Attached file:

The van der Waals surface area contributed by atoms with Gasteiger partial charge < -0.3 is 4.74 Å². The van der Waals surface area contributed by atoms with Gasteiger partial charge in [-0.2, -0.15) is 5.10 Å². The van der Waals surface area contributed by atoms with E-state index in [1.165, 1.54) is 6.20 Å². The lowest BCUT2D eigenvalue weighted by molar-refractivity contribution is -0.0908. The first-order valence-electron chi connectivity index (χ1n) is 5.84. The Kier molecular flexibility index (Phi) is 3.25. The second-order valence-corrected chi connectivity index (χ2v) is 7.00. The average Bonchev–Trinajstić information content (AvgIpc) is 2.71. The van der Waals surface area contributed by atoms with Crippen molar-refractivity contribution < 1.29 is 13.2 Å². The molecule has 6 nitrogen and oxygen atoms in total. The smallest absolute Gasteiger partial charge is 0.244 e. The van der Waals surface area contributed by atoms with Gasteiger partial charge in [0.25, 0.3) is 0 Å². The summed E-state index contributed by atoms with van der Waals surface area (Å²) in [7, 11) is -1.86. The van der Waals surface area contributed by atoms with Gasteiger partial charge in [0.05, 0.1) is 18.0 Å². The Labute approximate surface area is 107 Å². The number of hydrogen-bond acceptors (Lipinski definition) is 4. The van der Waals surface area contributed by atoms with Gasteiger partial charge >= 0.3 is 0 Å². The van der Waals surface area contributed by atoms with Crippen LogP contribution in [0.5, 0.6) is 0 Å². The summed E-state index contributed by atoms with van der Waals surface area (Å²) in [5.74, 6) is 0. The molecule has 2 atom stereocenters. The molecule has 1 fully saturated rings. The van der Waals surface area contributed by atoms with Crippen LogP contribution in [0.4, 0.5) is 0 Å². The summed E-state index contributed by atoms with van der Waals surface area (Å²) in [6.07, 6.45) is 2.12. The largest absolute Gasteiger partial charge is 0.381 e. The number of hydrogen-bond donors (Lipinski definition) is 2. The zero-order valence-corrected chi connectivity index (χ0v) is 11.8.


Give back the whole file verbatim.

The van der Waals surface area contributed by atoms with Gasteiger partial charge < -0.3 is 4.74 Å². The van der Waals surface area contributed by atoms with Gasteiger partial charge in [-0.2, -0.15) is 5.10 Å². The van der Waals surface area contributed by atoms with E-state index in [1.165, 1.54) is 6.20 Å². The lowest BCUT2D eigenvalue weighted by molar-refractivity contribution is -0.0908. The first-order valence-electron chi connectivity index (χ1n) is 5.84. The Kier molecular flexibility index (Phi) is 3.25. The second-order valence-corrected chi connectivity index (χ2v) is 7.00. The average Bonchev–Trinajstić information content (AvgIpc) is 2.71. The van der Waals surface area contributed by atoms with Crippen molar-refractivity contribution < 1.29 is 13.2 Å². The molecule has 6 nitrogen and oxygen atoms in total. The smallest absolute Gasteiger partial charge is 0.244 e. The van der Waals surface area contributed by atoms with Gasteiger partial charge in [0.25, 0.3) is 0 Å². The summed E-state index contributed by atoms with van der Waals surface area (Å²) in [7, 11) is -1.86. The van der Waals surface area contributed by atoms with Gasteiger partial charge in [0.05, 0.1) is 18.0 Å². The Labute approximate surface area is 107 Å². The number of hydrogen-bond acceptors (Lipinski definition) is 4. The van der Waals surface area contributed by atoms with Gasteiger partial charge >= 0.3 is 0 Å². The van der Waals surface area contributed by atoms with Crippen LogP contribution in [0.5, 0.6) is 0 Å². The summed E-state index contributed by atoms with van der Waals surface area (Å²) in [5.74, 6) is 0. The molecule has 2 atom stereocenters. The molecule has 1 fully saturated rings. The van der Waals surface area contributed by atoms with Crippen LogP contribution in [0.4, 0.5) is 0 Å². The summed E-state index contributed by atoms with van der Waals surface area (Å²) in [6.07, 6.45) is 2.12. The largest absolute Gasteiger partial charge is 0.381 e. The number of hydrogen-bond donors (Lipinski definition) is 2. The zero-order valence-corrected chi connectivity index (χ0v) is 11.8.